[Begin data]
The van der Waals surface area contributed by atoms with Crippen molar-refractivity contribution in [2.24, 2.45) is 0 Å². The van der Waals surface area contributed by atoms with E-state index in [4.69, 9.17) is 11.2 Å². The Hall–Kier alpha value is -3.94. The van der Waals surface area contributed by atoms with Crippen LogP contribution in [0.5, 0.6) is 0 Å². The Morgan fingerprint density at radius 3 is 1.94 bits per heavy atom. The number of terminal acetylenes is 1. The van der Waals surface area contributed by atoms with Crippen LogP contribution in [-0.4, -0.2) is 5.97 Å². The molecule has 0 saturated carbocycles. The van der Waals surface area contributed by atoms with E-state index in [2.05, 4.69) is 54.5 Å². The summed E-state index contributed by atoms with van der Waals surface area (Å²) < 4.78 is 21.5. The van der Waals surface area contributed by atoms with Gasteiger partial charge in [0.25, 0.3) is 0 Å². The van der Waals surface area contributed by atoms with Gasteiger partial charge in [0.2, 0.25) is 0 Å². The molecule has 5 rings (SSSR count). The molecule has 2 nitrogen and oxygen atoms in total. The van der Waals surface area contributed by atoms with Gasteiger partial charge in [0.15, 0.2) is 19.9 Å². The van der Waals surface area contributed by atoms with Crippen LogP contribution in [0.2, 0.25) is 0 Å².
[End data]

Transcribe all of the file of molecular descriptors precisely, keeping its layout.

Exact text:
The van der Waals surface area contributed by atoms with Crippen molar-refractivity contribution in [2.24, 2.45) is 0 Å². The van der Waals surface area contributed by atoms with E-state index in [4.69, 9.17) is 11.2 Å². The Hall–Kier alpha value is -3.94. The van der Waals surface area contributed by atoms with Crippen LogP contribution in [0.5, 0.6) is 0 Å². The Morgan fingerprint density at radius 3 is 1.94 bits per heavy atom. The number of terminal acetylenes is 1. The van der Waals surface area contributed by atoms with Crippen LogP contribution in [-0.4, -0.2) is 5.97 Å². The molecule has 0 saturated carbocycles. The van der Waals surface area contributed by atoms with E-state index in [2.05, 4.69) is 54.5 Å². The summed E-state index contributed by atoms with van der Waals surface area (Å²) < 4.78 is 21.5. The van der Waals surface area contributed by atoms with Gasteiger partial charge in [0.25, 0.3) is 0 Å². The van der Waals surface area contributed by atoms with Gasteiger partial charge in [0.2, 0.25) is 0 Å². The molecule has 5 rings (SSSR count). The molecule has 2 nitrogen and oxygen atoms in total. The van der Waals surface area contributed by atoms with Gasteiger partial charge in [0.15, 0.2) is 19.9 Å². The van der Waals surface area contributed by atoms with Crippen LogP contribution in [0.2, 0.25) is 0 Å².